1. I am always so impressed at the way you describe food…I usually say something terribly original like “I liked it a lot, very tasty”…lol. I never think of textures or a “hint of saltiness” I am just SO pedestrian!! You have been in Thailand longer than we were…you almost count as a native now!!!! lolRuth Ann

  2. July 22nd 2005, I think that is the day I moved into New Delhi. Four years does feel like a long time but like you said, when you meet people who have been here for longer- it does put things in perspective. You were a food writer even back then eh?!

  3. It’s quite a bit of time to be abroad. I think it might be less of a hallmark if you lived in Europe but being in Asia probably counts for more I guess. I recently met a partner for one of the big accounting firms in El Salvador. He was originally from Scotland and he mentioned that he had lived in Latin America for most of his life but he attributed it to the fact that he married there … all of the expats who did not marry locals eventually went back home. So I guess you have my “crystal ball” reading.

  4. Happy Anniversary! Sounds like you weren’t too rushed to leave as you were able to enjoy a wonderful meal… but have to wonder why you weren’t snapping photos!?

  5. Four years seems to pass in the blink of an eye now a days but it IS a long time. That’s the great things about blogs though, the fact that you can capture your memories and go back in time. Brings back such interesting feelings.

  6. your gift for writing these wonderful posts, should earn you great position with Food and Wine magazine, I swear. Four years in the Big Mango. That’s great Chris. But I wish you were here.

  7. Time flies. When you look back at all these year in Thailand, all that matter is what’s meaningful and fulfilling to you. If I had the chance of doing it all over again, I’d have taken your route as well!

  8. After reading this, I ended up looking back in my journals.I’m just curious, how far back have you kept record?I’ve been journaling since about 1986, and have had an active web blog since 1996. Anyway, point is, I went and looked back 4 years ago this week, and I can’t believe how much my life has changed — just as how your own life has changed since then. I was doing very well then, and was very much in love, my wife was still with me, I was surrounded by friends, etc. And I look at my life now, in ruins, four years later.It’s amazing how things change like that.

  9. @yang1815 –  And this was before Barack and Michelle went there for their big date night.@Wangium –  I have some thoughts about that so I might put it into a post. Thanks for prompting me.@Dezinerdreams –  I’ve enjoyed fine dining for several years thanks to some roommates after university who worked at Anderson Consulting, made good salaries and had good taste in dining.@TheLatinObserver –  More and more, I suspect that many western expats who live abroad for a long time will end up splitting their time between multiple locations.@murisopsis –  Back in those days I wasn’t yet taking pictures of food in restaurants. Plus, with a dimly lit restaurant like Blue Hill (which is excellent and well worth a visit) it would have been especially hard to take good pictures four years ago. Digital camera technology has improved so much over those years and low-light photography is no longer such a hurdle.@alextebow –  Thanks. Family and friends back in the US are something I miss greatly and the main reason I would enjoy being back in the US. If I was able to travel a bit more frequently between the two countries (maybe every four months or so) that would be very nice.@brooklyn2028 –  I have a side project where I’m turning older blog entries into yearbooks for each year. So far, 2005-06 and 2007 are complete. I get two copies printed with the idea that eventually, these will go to my two nieces as kind of a history of at least one slice of the family tree. Currently, one copy of each serves as a coffee table book for us.@agmhkg –  Thanks. I know that the years to come will be even more enjoyable.@ZSA_MD –  Well, if I were living in the US I would certainly find my way to Quincy a heck of a lot more often! Oh, the cookbooks arrived, thank you. I’ll sit down this morning and get the check written and off to you. Thank you.@CurryPuffy –  I want to talk to you about that. Maybe we can find some time when we’re in Hong Kong?@chow@ireallylikefood –  You know, I’ve started journaling several times in my life but rarely kept up with it. What results is a collection of entries that are stand-alone snapshots of different times of my life dating back almost twenty years. The good thing is that I usually wrote these at key junctures in my life, after or during major events, etc. so they are very interesting snapshots. I also kept most of the correspondences I was engaged in back in university and afterward, so there is a decent written history there, too. So far in my adult life, you can take any four-year period and in each of them a lot has happened. As you say, it is amazing how life can change.Do you do a non-food blog as well? It strikes me as that you have a lot to say outside of food.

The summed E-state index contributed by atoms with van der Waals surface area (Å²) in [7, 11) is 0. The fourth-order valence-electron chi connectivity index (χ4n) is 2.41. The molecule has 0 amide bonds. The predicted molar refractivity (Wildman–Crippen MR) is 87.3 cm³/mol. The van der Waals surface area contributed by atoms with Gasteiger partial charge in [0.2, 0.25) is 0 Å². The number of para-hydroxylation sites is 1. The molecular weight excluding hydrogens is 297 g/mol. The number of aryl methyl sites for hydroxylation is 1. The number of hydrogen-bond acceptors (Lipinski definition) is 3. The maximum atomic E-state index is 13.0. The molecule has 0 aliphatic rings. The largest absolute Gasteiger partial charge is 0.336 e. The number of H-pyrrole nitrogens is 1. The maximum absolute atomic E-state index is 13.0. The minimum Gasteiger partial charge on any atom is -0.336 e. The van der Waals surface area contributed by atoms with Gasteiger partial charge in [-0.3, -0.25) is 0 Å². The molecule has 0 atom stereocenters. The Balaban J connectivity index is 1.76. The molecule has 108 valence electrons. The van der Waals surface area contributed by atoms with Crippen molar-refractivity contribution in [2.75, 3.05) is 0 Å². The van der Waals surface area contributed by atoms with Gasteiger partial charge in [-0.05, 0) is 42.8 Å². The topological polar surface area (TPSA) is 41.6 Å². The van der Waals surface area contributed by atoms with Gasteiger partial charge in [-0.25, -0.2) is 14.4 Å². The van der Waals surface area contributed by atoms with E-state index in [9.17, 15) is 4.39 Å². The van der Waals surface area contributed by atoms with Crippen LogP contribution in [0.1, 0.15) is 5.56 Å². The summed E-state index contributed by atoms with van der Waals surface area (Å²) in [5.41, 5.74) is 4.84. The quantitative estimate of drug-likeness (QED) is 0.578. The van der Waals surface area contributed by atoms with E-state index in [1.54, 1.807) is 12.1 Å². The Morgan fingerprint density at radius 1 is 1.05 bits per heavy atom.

10. Pingback: Ever Thought About Moving Back? | christao408